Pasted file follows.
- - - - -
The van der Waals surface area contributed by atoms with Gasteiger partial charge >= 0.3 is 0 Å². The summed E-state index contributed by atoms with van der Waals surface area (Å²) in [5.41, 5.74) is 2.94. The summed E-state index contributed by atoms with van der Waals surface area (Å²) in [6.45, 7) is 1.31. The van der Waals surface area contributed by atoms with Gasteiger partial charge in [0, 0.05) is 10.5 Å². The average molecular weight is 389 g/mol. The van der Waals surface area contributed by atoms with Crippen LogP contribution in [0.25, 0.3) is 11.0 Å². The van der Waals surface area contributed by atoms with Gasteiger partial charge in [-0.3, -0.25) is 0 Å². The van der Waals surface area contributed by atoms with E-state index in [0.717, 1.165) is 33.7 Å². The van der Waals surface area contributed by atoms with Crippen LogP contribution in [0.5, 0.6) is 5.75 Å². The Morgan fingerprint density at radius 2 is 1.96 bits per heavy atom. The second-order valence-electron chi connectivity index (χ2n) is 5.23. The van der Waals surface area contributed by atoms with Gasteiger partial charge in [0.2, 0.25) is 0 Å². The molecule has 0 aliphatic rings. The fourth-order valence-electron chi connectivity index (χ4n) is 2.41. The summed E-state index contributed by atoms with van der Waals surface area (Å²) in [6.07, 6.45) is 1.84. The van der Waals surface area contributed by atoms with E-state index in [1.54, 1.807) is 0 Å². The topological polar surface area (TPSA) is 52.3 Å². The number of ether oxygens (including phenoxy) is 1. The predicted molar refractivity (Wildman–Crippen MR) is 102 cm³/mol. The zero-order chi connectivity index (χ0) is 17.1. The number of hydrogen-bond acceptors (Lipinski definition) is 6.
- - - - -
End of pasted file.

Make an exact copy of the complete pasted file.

The van der Waals surface area contributed by atoms with Gasteiger partial charge >= 0.3 is 0 Å². The summed E-state index contributed by atoms with van der Waals surface area (Å²) in [5.41, 5.74) is 2.94. The summed E-state index contributed by atoms with van der Waals surface area (Å²) in [6.45, 7) is 1.31. The van der Waals surface area contributed by atoms with Gasteiger partial charge in [0, 0.05) is 10.5 Å². The average molecular weight is 389 g/mol. The van der Waals surface area contributed by atoms with Crippen LogP contribution in [0.25, 0.3) is 11.0 Å². The van der Waals surface area contributed by atoms with Gasteiger partial charge in [-0.3, -0.25) is 0 Å². The van der Waals surface area contributed by atoms with E-state index in [0.717, 1.165) is 33.7 Å². The van der Waals surface area contributed by atoms with Crippen LogP contribution in [0.5, 0.6) is 5.75 Å². The Morgan fingerprint density at radius 2 is 1.96 bits per heavy atom. The second-order valence-electron chi connectivity index (χ2n) is 5.23. The van der Waals surface area contributed by atoms with Gasteiger partial charge in [0.2, 0.25) is 0 Å². The molecule has 0 aliphatic rings. The fourth-order valence-electron chi connectivity index (χ4n) is 2.41. The summed E-state index contributed by atoms with van der Waals surface area (Å²) in [6.07, 6.45) is 1.84. The van der Waals surface area contributed by atoms with E-state index in [1.54, 1.807) is 0 Å². The topological polar surface area (TPSA) is 52.3 Å². The number of ether oxygens (including phenoxy) is 1. The predicted molar refractivity (Wildman–Crippen MR) is 102 cm³/mol. The zero-order chi connectivity index (χ0) is 17.1. The number of hydrogen-bond acceptors (Lipinski definition) is 6.